By Dr. Mercola
Many women have heard of toxic shock syndrome (TSS), a rare bacterial infection that can lead to a potentially fatal drop in blood pressure (shock) and organ damage, and most associate it with the use of tampons -- particularly super absorbent varieties that are left in too long.
In fact, most tampon boxes contain a warning about TSS, leading many people to believe, mistakenly, that tampons themselves are the cause of this disease.
Instead, and more importantly, the health risks associated with tampons depends on how they interact with your body as a whole; your bodily state of health, or lack thereof, can create a perfect storm of conditions for TSS to develop.
As described in the Yale Journal of Biology and Medicine, tampons are an example of biologically incompatible technology, which can react with constituent bacteria and women's menstrual cycles "to create the ideal environment for the Staphylococcus aureus bacteria to live and flourish in some women."
The real cause of TSS is typically toxins produced by Staphylococcus aureus (staph) bacteria -- and this cause is often exacerbated by the use of certain tampons.
Why Staph Bacteria and Synthetic Tampons Can be a Deadly Mix
Staphylococcus aureus (S. aureus) bacteria are commonly found on your skin and mucous membranes, such as in the vagina.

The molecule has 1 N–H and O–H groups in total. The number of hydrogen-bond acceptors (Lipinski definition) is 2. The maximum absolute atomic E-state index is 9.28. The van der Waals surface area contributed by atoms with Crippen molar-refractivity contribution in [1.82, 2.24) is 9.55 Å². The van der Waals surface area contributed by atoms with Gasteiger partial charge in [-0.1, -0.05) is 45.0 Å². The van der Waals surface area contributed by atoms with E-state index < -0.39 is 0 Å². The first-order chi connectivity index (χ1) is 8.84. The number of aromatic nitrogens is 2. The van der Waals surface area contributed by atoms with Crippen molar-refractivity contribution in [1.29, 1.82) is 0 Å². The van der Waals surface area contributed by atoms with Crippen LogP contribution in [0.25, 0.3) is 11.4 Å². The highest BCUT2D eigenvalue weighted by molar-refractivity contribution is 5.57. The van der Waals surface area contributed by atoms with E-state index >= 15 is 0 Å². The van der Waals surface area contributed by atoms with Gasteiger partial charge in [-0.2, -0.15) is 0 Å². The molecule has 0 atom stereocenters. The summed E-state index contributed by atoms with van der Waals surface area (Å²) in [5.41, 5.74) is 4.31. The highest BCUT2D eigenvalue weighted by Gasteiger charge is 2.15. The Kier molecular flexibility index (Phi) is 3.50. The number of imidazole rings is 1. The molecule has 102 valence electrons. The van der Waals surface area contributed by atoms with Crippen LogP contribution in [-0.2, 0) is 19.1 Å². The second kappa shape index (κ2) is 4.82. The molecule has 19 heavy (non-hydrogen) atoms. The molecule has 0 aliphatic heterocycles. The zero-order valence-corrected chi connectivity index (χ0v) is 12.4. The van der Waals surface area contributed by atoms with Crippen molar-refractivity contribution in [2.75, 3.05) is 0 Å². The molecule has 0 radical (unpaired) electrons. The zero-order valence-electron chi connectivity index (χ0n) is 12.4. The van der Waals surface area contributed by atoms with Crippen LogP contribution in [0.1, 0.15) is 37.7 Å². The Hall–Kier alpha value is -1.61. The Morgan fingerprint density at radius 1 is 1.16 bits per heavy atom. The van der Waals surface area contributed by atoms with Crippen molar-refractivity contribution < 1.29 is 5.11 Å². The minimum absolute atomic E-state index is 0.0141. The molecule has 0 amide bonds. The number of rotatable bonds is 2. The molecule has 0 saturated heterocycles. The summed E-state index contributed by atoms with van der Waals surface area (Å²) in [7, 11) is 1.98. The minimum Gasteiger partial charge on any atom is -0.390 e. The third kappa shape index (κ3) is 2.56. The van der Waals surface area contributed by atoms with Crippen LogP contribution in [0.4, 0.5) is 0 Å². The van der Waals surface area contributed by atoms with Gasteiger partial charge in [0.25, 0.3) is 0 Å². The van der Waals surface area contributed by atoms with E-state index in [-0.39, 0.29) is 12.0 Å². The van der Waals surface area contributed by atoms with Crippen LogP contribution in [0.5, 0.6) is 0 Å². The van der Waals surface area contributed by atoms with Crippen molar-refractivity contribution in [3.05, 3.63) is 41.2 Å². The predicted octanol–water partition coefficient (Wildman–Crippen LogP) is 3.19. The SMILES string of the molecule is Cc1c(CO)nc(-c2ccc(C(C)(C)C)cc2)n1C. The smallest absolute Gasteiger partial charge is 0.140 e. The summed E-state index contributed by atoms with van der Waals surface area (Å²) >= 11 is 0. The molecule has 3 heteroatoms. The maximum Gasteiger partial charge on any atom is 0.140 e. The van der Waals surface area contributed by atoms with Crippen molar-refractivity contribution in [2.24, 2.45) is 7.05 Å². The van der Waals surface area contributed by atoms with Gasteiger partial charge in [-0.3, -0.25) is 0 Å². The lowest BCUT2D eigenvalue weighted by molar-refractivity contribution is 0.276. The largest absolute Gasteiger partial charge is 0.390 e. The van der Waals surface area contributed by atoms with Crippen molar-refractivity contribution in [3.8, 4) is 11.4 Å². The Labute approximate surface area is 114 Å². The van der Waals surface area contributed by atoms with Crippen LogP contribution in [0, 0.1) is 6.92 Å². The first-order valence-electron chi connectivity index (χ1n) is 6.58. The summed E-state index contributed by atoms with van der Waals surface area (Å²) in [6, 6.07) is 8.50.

Normally they are harmless but under certain conditions they can enter your bloodstream, releasing toxins that can even turn deadly. For instance, TSS can occur from an infected wound or insect bite, and cases occur every year in children and men -- along with menstruating women.
It's been known for decades that a significant number of TSS cases occur in women using tampons, but conventional medicine notes the reason for this is still not understood.
It appears, however, that tampons alter the course of this disease in a complex way, one that began when synthetic materials were introduced into the feminine hygiene product market. In an essay in the Yale Journal of Biology and Medicine, Sharra L. Vostral, PhD, Department of Gender and Women's Studies and Department of History, University of Illinois Urbana-Champaign, writes:
"The link between TSS and tampons was not intuitive. Tampons had become a trusted and normalized technology in upwards of 70 percent of women's hygiene routines. What had changed were the materials, whose composition shifted from cotton to synthetic materials. Companies often sought cheaper ingredients, and rayon — derived from wood pulp and combined with cotton — served to be a cost-effective and efficient absorptive material in some tampons.